Summary: Message explores the dangers of religion without the heart of God toward people. How do we nurture a heart of mercy? Pastor shares four key points in answer to that question.
I want to begin this morning with a man named Matthew. Matthew’s family name was Levi.1 He became an apostle and wrote the gospel that carries his name. But when he met Jesus, he was far from that. He was a tax collector. Tax collectors were hated by their fellow Jews.2 They were considered to be traitors because they collected taxes for the Roman government. It was a very profitable profession; but it was known for its corruption and the Jews despised them.
In Matt. 9:7 Jesus approached Matthew at his tax booth and called him to be a disciple. The Bible says Matthew, “got up, left everything and followed” Jesus (Luke 5:28 NIV). It was a complete break from his sinful life. It was a complete abandonment of his lucrative career. It was an all-out decision to follow Jesus. Later Matthew threw a big party in honor of Jesus. He invited all his old friends to come and meet Jesus. Nothing fuels evangelism like a new convert on fire for the Lord. Matthew wanted his friends to experience the Lord for themselves. So Jesus was there. The disciples were there. And a crowd of Matthew’s sinner friends were there.
When the Pharisees saw that Jesus was feasting with all these sinners, they were appalled. Matt. 9:11, “And when the Pharisees saw it, they said to His disciples, "Why does your Teacher eat with tax collectors and sinners?"3 That was the last place they expected to see a man who claimed to represent God. They didn’t have the audacity to confront Jesus directly but they did confront His disciples. When Jesus overheard their conversation, He gave them this answer. "Those who are well have no need of a physician, but those who are sick. 13 But go and learn what this means: 'I desire mercy and not sacrifice.' For I did not come to call the righteous, but sinners, to repentance.’” Notice that the call to sinners is not a call to continue in iniquity; it is a call to repentance. Jesus had a purpose in meeting with these people.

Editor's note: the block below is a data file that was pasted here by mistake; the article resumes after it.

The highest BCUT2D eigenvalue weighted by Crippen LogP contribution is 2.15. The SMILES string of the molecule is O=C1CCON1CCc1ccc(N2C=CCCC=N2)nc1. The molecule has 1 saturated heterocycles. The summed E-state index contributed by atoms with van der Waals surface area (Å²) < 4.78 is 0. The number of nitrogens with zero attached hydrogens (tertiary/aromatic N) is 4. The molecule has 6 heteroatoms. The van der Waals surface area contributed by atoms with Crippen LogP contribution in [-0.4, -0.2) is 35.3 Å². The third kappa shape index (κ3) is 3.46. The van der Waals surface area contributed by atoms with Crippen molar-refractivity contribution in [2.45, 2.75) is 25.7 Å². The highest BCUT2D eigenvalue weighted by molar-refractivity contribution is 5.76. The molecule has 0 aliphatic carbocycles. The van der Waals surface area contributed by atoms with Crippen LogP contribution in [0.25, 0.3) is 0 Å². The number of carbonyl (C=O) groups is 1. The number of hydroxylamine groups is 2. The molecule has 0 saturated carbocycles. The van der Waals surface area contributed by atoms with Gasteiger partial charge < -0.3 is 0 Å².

But the thing I want to focus on this morning is Jesus’ quote from Hosea 6:6 “I desire mercy and not sacrifice….” The Pharisees were all about sacrifice. Of course, there were the animal sacrifices at the temple. There was all that religious ceremony. But they also sacrificed meals. They fasted regularly. They tithed down to the penny. They very carefully observed hundreds of religious rules and regulations.4 And in all that, they were careful not to contaminate themselves by the influence of ungodly people. So here is Jesus eating and drinking with all these sinners. From their perspective, Jesus is completely off-base.
Then Jesus said, “You need to learn what God meant when He said in Hosea 6:6, “I desire mercy and not sacrifice.” And this morning, we want to make sure we know what God meant by that. Why? because we too can get caught up in the rules and regulations of religion and miss the whole point, if we’re not careful. God wants a heart that is tender and merciful toward other people, not just a religious system that keeps certain rules and regulations.